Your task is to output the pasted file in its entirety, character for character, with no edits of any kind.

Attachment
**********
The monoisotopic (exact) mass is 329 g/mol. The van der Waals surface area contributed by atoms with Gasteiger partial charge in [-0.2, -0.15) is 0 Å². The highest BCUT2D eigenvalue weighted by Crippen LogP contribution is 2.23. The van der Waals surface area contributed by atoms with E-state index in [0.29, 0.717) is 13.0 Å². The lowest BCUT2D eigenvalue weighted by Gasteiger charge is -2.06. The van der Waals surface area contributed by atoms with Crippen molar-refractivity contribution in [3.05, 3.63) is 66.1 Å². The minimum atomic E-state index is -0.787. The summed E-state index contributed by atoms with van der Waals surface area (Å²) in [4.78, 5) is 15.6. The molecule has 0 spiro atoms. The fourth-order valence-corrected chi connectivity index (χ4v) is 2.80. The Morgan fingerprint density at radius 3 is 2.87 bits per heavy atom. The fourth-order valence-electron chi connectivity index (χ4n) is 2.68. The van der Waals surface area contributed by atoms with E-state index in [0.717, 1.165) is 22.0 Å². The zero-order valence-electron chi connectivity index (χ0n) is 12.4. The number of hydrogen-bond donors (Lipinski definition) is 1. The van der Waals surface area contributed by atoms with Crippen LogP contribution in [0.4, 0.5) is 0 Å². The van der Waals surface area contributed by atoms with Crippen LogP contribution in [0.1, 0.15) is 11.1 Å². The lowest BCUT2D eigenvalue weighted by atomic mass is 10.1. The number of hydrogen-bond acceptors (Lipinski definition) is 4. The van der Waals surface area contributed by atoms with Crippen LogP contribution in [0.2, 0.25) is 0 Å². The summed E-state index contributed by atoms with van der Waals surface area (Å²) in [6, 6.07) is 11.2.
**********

The monoisotopic (exact) mass is 329 g/mol. The van der Waals surface area contributed by atoms with Gasteiger partial charge in [-0.2, -0.15) is 0 Å². The highest BCUT2D eigenvalue weighted by Crippen LogP contribution is 2.23. The van der Waals surface area contributed by atoms with E-state index in [0.29, 0.717) is 13.0 Å². The lowest BCUT2D eigenvalue weighted by Gasteiger charge is -2.06. The van der Waals surface area contributed by atoms with Crippen molar-refractivity contribution in [3.05, 3.63) is 66.1 Å². The minimum atomic E-state index is -0.787. The summed E-state index contributed by atoms with van der Waals surface area (Å²) in [4.78, 5) is 15.6. The molecule has 0 spiro atoms. The fourth-order valence-corrected chi connectivity index (χ4v) is 2.80. The Morgan fingerprint density at radius 3 is 2.87 bits per heavy atom. The fourth-order valence-electron chi connectivity index (χ4n) is 2.68. The van der Waals surface area contributed by atoms with E-state index in [0.717, 1.165) is 22.0 Å². The zero-order valence-electron chi connectivity index (χ0n) is 12.4. The number of hydrogen-bond donors (Lipinski definition) is 1. The van der Waals surface area contributed by atoms with Crippen LogP contribution in [0.4, 0.5) is 0 Å². The van der Waals surface area contributed by atoms with Crippen LogP contribution in [0.1, 0.15) is 11.1 Å². The lowest BCUT2D eigenvalue weighted by atomic mass is 10.1. The number of hydrogen-bond acceptors (Lipinski definition) is 4. The van der Waals surface area contributed by atoms with Crippen LogP contribution in [0.2, 0.25) is 0 Å². The summed E-state index contributed by atoms with van der Waals surface area (Å²) in [6, 6.07) is 11.2.